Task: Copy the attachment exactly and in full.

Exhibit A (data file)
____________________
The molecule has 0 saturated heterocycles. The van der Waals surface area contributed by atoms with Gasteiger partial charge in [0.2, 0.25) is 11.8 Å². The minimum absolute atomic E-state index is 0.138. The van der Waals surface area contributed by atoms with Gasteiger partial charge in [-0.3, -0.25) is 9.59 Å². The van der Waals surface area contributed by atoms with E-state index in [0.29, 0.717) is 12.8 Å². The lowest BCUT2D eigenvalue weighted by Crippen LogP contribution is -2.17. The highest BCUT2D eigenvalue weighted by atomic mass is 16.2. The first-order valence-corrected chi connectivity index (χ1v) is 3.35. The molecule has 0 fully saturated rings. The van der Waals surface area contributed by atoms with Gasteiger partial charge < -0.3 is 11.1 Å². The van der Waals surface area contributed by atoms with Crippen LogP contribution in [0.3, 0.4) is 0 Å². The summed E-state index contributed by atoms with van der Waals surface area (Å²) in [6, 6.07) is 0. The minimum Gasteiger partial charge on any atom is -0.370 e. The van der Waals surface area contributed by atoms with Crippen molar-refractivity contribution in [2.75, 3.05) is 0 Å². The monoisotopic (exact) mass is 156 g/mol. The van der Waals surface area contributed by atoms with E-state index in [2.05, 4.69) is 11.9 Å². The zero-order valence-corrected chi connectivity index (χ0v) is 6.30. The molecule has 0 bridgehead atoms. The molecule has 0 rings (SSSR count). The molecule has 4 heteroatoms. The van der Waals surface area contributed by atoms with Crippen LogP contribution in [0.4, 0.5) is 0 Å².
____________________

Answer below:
The molecule has 0 saturated heterocycles. The van der Waals surface area contributed by atoms with Gasteiger partial charge in [0.2, 0.25) is 11.8 Å². The minimum absolute atomic E-state index is 0.138. The van der Waals surface area contributed by atoms with Gasteiger partial charge in [-0.3, -0.25) is 9.59 Å². The van der Waals surface area contributed by atoms with E-state index in [0.29, 0.717) is 12.8 Å². The lowest BCUT2D eigenvalue weighted by Crippen LogP contribution is -2.17. The highest BCUT2D eigenvalue weighted by atomic mass is 16.2. The first-order valence-corrected chi connectivity index (χ1v) is 3.35. The molecule has 0 fully saturated rings. The van der Waals surface area contributed by atoms with Gasteiger partial charge < -0.3 is 11.1 Å². The van der Waals surface area contributed by atoms with Crippen LogP contribution in [0.3, 0.4) is 0 Å². The summed E-state index contributed by atoms with van der Waals surface area (Å²) in [6, 6.07) is 0. The minimum Gasteiger partial charge on any atom is -0.370 e. The van der Waals surface area contributed by atoms with Crippen molar-refractivity contribution in [2.75, 3.05) is 0 Å². The monoisotopic (exact) mass is 156 g/mol. The van der Waals surface area contributed by atoms with E-state index in [2.05, 4.69) is 11.9 Å². The zero-order valence-corrected chi connectivity index (χ0v) is 6.30. The molecule has 0 bridgehead atoms. The molecule has 0 rings (SSSR count). The molecule has 4 heteroatoms. The van der Waals surface area contributed by atoms with Crippen LogP contribution in [0.4, 0.5) is 0 Å².